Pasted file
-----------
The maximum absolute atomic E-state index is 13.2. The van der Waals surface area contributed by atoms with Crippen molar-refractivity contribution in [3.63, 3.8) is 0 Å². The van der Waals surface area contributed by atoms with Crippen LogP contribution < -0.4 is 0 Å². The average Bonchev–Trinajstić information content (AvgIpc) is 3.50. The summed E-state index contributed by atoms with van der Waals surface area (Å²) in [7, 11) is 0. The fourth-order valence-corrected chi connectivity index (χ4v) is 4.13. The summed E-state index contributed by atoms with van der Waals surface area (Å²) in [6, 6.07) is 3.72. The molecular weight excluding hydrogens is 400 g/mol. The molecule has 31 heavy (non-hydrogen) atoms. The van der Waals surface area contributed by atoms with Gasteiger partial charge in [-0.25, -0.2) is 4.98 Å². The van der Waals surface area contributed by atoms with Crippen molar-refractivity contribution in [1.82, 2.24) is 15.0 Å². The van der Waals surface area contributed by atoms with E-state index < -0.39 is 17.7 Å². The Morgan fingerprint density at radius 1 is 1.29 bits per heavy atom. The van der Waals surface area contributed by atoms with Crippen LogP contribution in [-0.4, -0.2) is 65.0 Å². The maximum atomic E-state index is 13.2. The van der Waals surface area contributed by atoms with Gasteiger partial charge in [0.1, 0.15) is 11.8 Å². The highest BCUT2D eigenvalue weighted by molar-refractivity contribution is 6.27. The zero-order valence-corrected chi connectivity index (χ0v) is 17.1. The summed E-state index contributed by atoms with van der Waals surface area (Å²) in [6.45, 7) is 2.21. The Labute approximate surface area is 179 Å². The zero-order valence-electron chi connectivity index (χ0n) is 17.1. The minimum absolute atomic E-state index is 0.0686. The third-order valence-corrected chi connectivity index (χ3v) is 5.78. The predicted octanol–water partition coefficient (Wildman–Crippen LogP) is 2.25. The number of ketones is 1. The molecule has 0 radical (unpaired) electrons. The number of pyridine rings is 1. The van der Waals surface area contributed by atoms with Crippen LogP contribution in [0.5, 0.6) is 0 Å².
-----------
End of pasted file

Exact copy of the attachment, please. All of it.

The maximum absolute atomic E-state index is 13.2. The van der Waals surface area contributed by atoms with Crippen molar-refractivity contribution in [3.63, 3.8) is 0 Å². The van der Waals surface area contributed by atoms with Crippen LogP contribution < -0.4 is 0 Å². The average Bonchev–Trinajstić information content (AvgIpc) is 3.50. The summed E-state index contributed by atoms with van der Waals surface area (Å²) in [7, 11) is 0. The fourth-order valence-corrected chi connectivity index (χ4v) is 4.13. The summed E-state index contributed by atoms with van der Waals surface area (Å²) in [6, 6.07) is 3.72. The molecular weight excluding hydrogens is 400 g/mol. The molecule has 31 heavy (non-hydrogen) atoms. The van der Waals surface area contributed by atoms with Gasteiger partial charge in [-0.25, -0.2) is 4.98 Å². The van der Waals surface area contributed by atoms with Crippen molar-refractivity contribution in [1.82, 2.24) is 15.0 Å². The van der Waals surface area contributed by atoms with E-state index < -0.39 is 17.7 Å². The Morgan fingerprint density at radius 1 is 1.29 bits per heavy atom. The van der Waals surface area contributed by atoms with Crippen LogP contribution in [-0.4, -0.2) is 65.0 Å². The maximum atomic E-state index is 13.2. The van der Waals surface area contributed by atoms with Gasteiger partial charge in [0.1, 0.15) is 11.8 Å². The highest BCUT2D eigenvalue weighted by molar-refractivity contribution is 6.27. The zero-order valence-corrected chi connectivity index (χ0v) is 17.1. The summed E-state index contributed by atoms with van der Waals surface area (Å²) in [6.45, 7) is 2.21. The Labute approximate surface area is 179 Å². The zero-order valence-electron chi connectivity index (χ0n) is 17.1. The minimum absolute atomic E-state index is 0.0686. The third-order valence-corrected chi connectivity index (χ3v) is 5.78. The predicted octanol–water partition coefficient (Wildman–Crippen LogP) is 2.25. The number of ketones is 1. The molecule has 0 radical (unpaired) electrons. The number of pyridine rings is 1. The van der Waals surface area contributed by atoms with Crippen LogP contribution in [0.5, 0.6) is 0 Å².